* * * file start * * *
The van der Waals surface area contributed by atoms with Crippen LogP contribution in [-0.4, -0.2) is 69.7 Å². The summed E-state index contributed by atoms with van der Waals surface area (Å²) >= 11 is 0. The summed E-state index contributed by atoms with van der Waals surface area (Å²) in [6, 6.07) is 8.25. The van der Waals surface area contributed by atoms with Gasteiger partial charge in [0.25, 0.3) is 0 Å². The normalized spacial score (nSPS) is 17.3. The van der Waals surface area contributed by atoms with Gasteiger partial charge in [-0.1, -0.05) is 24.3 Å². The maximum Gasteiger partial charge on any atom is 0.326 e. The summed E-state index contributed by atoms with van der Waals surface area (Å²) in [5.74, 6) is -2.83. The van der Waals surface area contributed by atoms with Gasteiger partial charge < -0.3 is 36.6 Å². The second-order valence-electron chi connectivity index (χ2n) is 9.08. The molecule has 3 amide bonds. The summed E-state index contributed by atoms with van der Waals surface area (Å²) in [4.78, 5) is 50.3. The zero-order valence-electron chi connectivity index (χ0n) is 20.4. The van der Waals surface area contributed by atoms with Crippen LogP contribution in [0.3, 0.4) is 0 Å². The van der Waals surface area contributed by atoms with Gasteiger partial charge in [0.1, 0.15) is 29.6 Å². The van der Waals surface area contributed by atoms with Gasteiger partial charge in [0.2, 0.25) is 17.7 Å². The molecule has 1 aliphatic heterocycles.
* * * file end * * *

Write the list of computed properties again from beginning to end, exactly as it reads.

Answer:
The van der Waals surface area contributed by atoms with Crippen LogP contribution in [-0.4, -0.2) is 69.7 Å². The summed E-state index contributed by atoms with van der Waals surface area (Å²) >= 11 is 0. The summed E-state index contributed by atoms with van der Waals surface area (Å²) in [6, 6.07) is 8.25. The van der Waals surface area contributed by atoms with Gasteiger partial charge in [0.25, 0.3) is 0 Å². The normalized spacial score (nSPS) is 17.3. The van der Waals surface area contributed by atoms with Gasteiger partial charge in [-0.1, -0.05) is 24.3 Å². The maximum Gasteiger partial charge on any atom is 0.326 e. The summed E-state index contributed by atoms with van der Waals surface area (Å²) in [5.74, 6) is -2.83. The van der Waals surface area contributed by atoms with Gasteiger partial charge < -0.3 is 36.6 Å². The second-order valence-electron chi connectivity index (χ2n) is 9.08. The molecule has 3 amide bonds. The summed E-state index contributed by atoms with van der Waals surface area (Å²) in [4.78, 5) is 50.3. The zero-order valence-electron chi connectivity index (χ0n) is 20.4. The van der Waals surface area contributed by atoms with Crippen LogP contribution in [0.3, 0.4) is 0 Å². The van der Waals surface area contributed by atoms with Gasteiger partial charge in [0.1, 0.15) is 29.6 Å². The van der Waals surface area contributed by atoms with Gasteiger partial charge in [0.2, 0.25) is 17.7 Å². The molecule has 1 aliphatic heterocycles.